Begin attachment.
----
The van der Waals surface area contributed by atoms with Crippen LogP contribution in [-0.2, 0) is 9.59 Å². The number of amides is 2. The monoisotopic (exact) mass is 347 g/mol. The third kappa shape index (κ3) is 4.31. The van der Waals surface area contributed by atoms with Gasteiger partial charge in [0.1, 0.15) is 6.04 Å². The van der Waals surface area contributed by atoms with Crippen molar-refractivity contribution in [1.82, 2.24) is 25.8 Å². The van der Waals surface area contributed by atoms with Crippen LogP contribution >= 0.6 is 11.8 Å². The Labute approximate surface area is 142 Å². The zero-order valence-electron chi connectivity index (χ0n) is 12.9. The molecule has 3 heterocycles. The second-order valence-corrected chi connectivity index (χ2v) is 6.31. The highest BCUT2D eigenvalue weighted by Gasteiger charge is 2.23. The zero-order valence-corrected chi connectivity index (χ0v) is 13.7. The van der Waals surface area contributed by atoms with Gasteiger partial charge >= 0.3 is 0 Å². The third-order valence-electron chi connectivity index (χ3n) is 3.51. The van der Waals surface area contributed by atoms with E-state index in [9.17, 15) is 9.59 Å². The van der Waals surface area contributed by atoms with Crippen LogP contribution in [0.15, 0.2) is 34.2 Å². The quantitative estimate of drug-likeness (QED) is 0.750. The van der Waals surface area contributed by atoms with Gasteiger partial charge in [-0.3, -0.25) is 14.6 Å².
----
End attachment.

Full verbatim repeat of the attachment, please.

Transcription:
The van der Waals surface area contributed by atoms with Crippen LogP contribution in [-0.2, 0) is 9.59 Å². The number of amides is 2. The monoisotopic (exact) mass is 347 g/mol. The third kappa shape index (κ3) is 4.31. The van der Waals surface area contributed by atoms with Gasteiger partial charge in [0.1, 0.15) is 6.04 Å². The van der Waals surface area contributed by atoms with Crippen molar-refractivity contribution in [1.82, 2.24) is 25.8 Å². The van der Waals surface area contributed by atoms with Crippen LogP contribution >= 0.6 is 11.8 Å². The Labute approximate surface area is 142 Å². The zero-order valence-electron chi connectivity index (χ0n) is 12.9. The molecule has 3 heterocycles. The second-order valence-corrected chi connectivity index (χ2v) is 6.31. The highest BCUT2D eigenvalue weighted by Gasteiger charge is 2.23. The zero-order valence-corrected chi connectivity index (χ0v) is 13.7. The van der Waals surface area contributed by atoms with Gasteiger partial charge >= 0.3 is 0 Å². The third-order valence-electron chi connectivity index (χ3n) is 3.51. The van der Waals surface area contributed by atoms with E-state index in [9.17, 15) is 9.59 Å². The van der Waals surface area contributed by atoms with Crippen LogP contribution in [0.15, 0.2) is 34.2 Å². The quantitative estimate of drug-likeness (QED) is 0.750. The van der Waals surface area contributed by atoms with Gasteiger partial charge in [-0.3, -0.25) is 14.6 Å².